Startup Meta Networks Ltd. has debuted its network as a service, which provides SD-WAN, virtual private networks...
and multi-cloud connectivity in what the company touts as a highly secure environment.
Meta, which launched its NaaS this week, has built a multi-tenant, Layer 3 overlay network that sits on top of points-of-presence (PoPs) the company spins up in infrastructure-as-a-service clouds based on customer demand. Meta customers use the PoPs to access its services.
One of those services is an SD-WAN that connects branch offices to software-as-a-service (SaaS) providers, such as Salesforce, Workday and ServiceNow, or applications hosted by IaaS providers, like Amazon Web Services, Microsoft Azure or Google Cloud.
In delivering SD-WAN, Meta's PoP architecture has notable differences with competitors like Aryaka, said Shamus McGillicuddy, an analyst at Enterprise Management Associates, based in Boulder, Colo. Instead of cloud-based PoPs, Aryaka uses a global network of access points in colocation facilities interconnected via a private network backbone.
Shamus McGillicuddyanalyst, Enterprise Management Associates
"[Meta's] approach facilitates easy connectivity into the closest IaaS provider's data center but doesn't provide the global performance of a private network backbone," McGillicuddy said.
Also, Meta focuses on providing an internet-based WAN, not a hybrid WAN that would also steer traffic across MPLS connections, McGillicuddy said. Therefore, Meta is best suited for connecting offices to a public cloud or interconnecting locations within a region.
"It's not designed to interconnect the sites of a more geographically distributed enterprise," McGillicuddy said.
Dynamic Yield swaps OpenVPN for Meta Networks
Dynamic Yield, a New York-based company that provides sales and marketing services to online retailers, uses Meta's VPN to connect employees working outside the corporate offices to business applications running on AWS. Roughly 30 employees, mostly in sales or customer service, use the VPN.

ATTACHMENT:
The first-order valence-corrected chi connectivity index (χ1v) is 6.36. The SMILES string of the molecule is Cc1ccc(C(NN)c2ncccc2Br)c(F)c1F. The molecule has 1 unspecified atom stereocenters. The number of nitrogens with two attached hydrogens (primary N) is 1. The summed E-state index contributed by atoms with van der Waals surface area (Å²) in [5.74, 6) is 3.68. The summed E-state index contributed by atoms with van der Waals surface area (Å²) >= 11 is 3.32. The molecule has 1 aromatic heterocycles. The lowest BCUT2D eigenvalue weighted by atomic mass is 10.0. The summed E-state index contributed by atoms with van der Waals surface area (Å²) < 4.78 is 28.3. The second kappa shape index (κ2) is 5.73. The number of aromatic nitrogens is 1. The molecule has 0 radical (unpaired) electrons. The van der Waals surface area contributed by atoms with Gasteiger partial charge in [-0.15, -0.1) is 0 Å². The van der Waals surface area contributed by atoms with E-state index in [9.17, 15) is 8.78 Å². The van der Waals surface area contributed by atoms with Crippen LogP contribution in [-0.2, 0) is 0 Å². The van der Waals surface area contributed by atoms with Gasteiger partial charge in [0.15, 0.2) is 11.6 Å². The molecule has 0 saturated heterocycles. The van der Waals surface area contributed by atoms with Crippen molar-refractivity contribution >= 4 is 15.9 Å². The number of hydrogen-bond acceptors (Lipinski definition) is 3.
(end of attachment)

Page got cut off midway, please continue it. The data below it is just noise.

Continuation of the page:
A year and a half ago, Dynamic Yield, which Meta provided as a customer reference, replaced OpenVPN, an open source product, with the Meta service. The company found managing OpenVPN was too tricky. "We just didn't have the time to deal with it," said Ramon Snir, a senior developer at Dynamic Yield.
Meta Networks' most significant advantage was its rules engine, Snir said. IT staff found it relatively simple to define and manage application access rules for groups of employees.
"We didn't have to care about the infrastructure. We didn't have to make sure things were secure," Snir said. "We didn't have to do much."
Dynamic Yield chose to access Meta's VPN through a software agent installed on each device. Meta also has a browser-based option that Dynamic Yield will consider as it eventually makes the VPN available to its more than 150 employees, Snir said.
Meta describes its NaaS as operating like a "big distributed identity-based router" surrounded by a software-defined perimeter (SDP), which authenticates and authorizes all devices before permitting them access to a customer's digital assets.
"No access is possible unless it is explicitly granted, and it's continuously verified at the packet level," the company said in a white paper.
Meta offers DNS filtering, as well as security services from partners Symantec and Cyren. The offerings include a secure web gateway, network access control and a cloud access security broker. Meta subscribers can chain the services.
For regulated companies, Meta captures traffic logs and makes them accessible through customers' security analytics tools.
Meta subscribers pay a per-user monthly fee based on the number of users and services.
Meta Networks enters a crowded market
Venture capital firms BRM Group and Vertex Ventures have provided $10 million in seed funding to Meta. CEO Etay Bogner, chief architect Shmulik Ladkani and vice president of research Alon Horowitz founded the company in 2016. Bogner is a former Intel strategist; Ladkani, an ex-technical lead at Cisco; and Horowitz, a former software engineer at IBM, according to their LinkedIn profiles.
Meta has entered a market bursting with a wide range of NaaS providers, including Apcela, Aryaka, Cato Networks, Masergy and TeloIP, said John Burke, an analyst at Nemertes Research, based in Mokena, Ill. "There are others, and more all the time.
"They'll also be going head to head with managed SD-WAN from essentially every carrier and ISP in tiers 1 and 2," he said.